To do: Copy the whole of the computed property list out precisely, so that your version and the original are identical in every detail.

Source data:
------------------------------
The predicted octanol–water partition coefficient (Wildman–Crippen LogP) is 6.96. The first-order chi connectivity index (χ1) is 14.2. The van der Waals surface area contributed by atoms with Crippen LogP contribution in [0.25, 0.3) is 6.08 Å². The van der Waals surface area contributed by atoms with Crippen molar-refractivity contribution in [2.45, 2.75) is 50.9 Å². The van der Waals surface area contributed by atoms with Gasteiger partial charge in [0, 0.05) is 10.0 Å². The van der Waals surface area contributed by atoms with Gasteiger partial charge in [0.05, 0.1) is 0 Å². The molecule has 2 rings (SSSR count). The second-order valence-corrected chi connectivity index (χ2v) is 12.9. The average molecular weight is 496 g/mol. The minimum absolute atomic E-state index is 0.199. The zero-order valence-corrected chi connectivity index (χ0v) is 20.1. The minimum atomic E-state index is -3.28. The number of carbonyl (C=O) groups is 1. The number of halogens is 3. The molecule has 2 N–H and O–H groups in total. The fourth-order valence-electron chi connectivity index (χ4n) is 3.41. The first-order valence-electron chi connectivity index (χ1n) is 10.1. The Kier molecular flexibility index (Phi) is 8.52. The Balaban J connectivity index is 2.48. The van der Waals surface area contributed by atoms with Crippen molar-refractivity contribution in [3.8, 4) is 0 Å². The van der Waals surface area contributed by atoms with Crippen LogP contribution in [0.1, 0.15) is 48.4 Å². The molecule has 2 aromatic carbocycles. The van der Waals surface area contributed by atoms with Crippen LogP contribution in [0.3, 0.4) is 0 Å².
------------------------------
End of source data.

The predicted octanol–water partition coefficient (Wildman–Crippen LogP) is 6.96. The first-order chi connectivity index (χ1) is 14.2. The van der Waals surface area contributed by atoms with Crippen LogP contribution in [0.25, 0.3) is 6.08 Å². The van der Waals surface area contributed by atoms with Crippen molar-refractivity contribution in [2.45, 2.75) is 50.9 Å². The van der Waals surface area contributed by atoms with Gasteiger partial charge in [0, 0.05) is 10.0 Å². The van der Waals surface area contributed by atoms with Gasteiger partial charge in [0.05, 0.1) is 0 Å². The molecule has 2 rings (SSSR count). The second-order valence-corrected chi connectivity index (χ2v) is 12.9. The average molecular weight is 496 g/mol. The minimum absolute atomic E-state index is 0.199. The zero-order valence-corrected chi connectivity index (χ0v) is 20.1. The minimum atomic E-state index is -3.28. The number of carbonyl (C=O) groups is 1. The number of halogens is 3. The molecule has 2 N–H and O–H groups in total. The fourth-order valence-electron chi connectivity index (χ4n) is 3.41. The first-order valence-electron chi connectivity index (χ1n) is 10.1. The Kier molecular flexibility index (Phi) is 8.52. The Balaban J connectivity index is 2.48. The van der Waals surface area contributed by atoms with Crippen molar-refractivity contribution in [3.8, 4) is 0 Å². The van der Waals surface area contributed by atoms with Crippen LogP contribution in [0.1, 0.15) is 48.4 Å². The molecule has 2 aromatic carbocycles. The van der Waals surface area contributed by atoms with Crippen LogP contribution in [0.3, 0.4) is 0 Å².